My sister and I follow the wood planks of the railroad tracks downtown. We bought a box of crimson Manic Panic, split two ways, bright red like Tori Amos; shirts tied up, tan bellies—It’s a scorcher. The woods mirage. Dirt beneath sweat, unrinsed dye rivulets our faces. I say how much this means to me, to be here with her, walking this path alone to the fair, where I won’t have any money but I’ll bat my done-up eyelashes at boys until they buy me all the different colors of licorice and enough tickets to ride the Ferris wheel with each one, my backseat sticking to the vinyl.
Every boy has wet hands that soak the baby hairs on my thigh. I’m sunburnt. It hurts to be touched, but I keep going, around and around until night comes and they turn on all those green lights. The rides look like their own city: incandescent. I could be under the sea or on the moon—full of sugar and sun—The breeze just feels so good. My sister doesn’t want to ever go home. No one is looking for us yet. It ain’t time.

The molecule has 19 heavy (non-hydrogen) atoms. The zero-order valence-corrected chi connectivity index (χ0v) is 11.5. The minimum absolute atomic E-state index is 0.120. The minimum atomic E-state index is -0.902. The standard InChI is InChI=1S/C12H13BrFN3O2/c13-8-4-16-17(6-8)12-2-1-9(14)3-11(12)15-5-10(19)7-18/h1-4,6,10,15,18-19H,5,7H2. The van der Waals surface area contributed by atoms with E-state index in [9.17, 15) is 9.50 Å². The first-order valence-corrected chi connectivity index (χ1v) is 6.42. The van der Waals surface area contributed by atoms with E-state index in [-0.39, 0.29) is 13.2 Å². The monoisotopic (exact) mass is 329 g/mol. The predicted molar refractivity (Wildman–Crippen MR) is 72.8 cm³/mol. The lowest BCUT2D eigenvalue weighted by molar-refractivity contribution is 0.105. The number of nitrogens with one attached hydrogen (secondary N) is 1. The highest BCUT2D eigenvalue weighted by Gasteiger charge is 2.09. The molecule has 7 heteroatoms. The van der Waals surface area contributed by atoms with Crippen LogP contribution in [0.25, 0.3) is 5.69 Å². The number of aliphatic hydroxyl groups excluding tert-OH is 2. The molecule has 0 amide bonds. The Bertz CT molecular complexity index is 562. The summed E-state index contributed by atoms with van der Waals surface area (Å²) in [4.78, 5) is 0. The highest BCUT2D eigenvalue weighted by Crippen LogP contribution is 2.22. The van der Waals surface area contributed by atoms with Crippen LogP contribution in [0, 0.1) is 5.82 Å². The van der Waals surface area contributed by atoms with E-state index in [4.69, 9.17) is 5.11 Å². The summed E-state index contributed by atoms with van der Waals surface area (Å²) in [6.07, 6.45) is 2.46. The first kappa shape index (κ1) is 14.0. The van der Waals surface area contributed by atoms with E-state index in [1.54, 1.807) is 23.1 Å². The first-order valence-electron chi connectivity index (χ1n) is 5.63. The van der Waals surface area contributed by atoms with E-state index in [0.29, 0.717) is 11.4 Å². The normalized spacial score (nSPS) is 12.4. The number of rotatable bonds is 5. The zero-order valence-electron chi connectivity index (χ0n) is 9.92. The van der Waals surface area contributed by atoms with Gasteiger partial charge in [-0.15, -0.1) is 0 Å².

We squeeze into a little photobooth with the last of our change. Later, I think that picture was so beautiful, how everything matched then, our sweaty white tees, red faces, splotchy orange-ing hair. How much power we had that night. Just enough to be taken away.
Sara Moore Wagner lives in West Chester, OH with her husband and three small children. She is the recipient of a 2019 Sustainable Arts Foundation award, and the author of the chapbook Hooked Through (Five Oaks Press, 2017). Her poetry has appeared or is forthcoming in many journals including Poet Lore, Waxwing, The Cincinnati Review, and Nimrod, among others. She has been nominated multiple times for the Pushcart prize, and Best of the Net. Find her at www.saramoorewagner.com.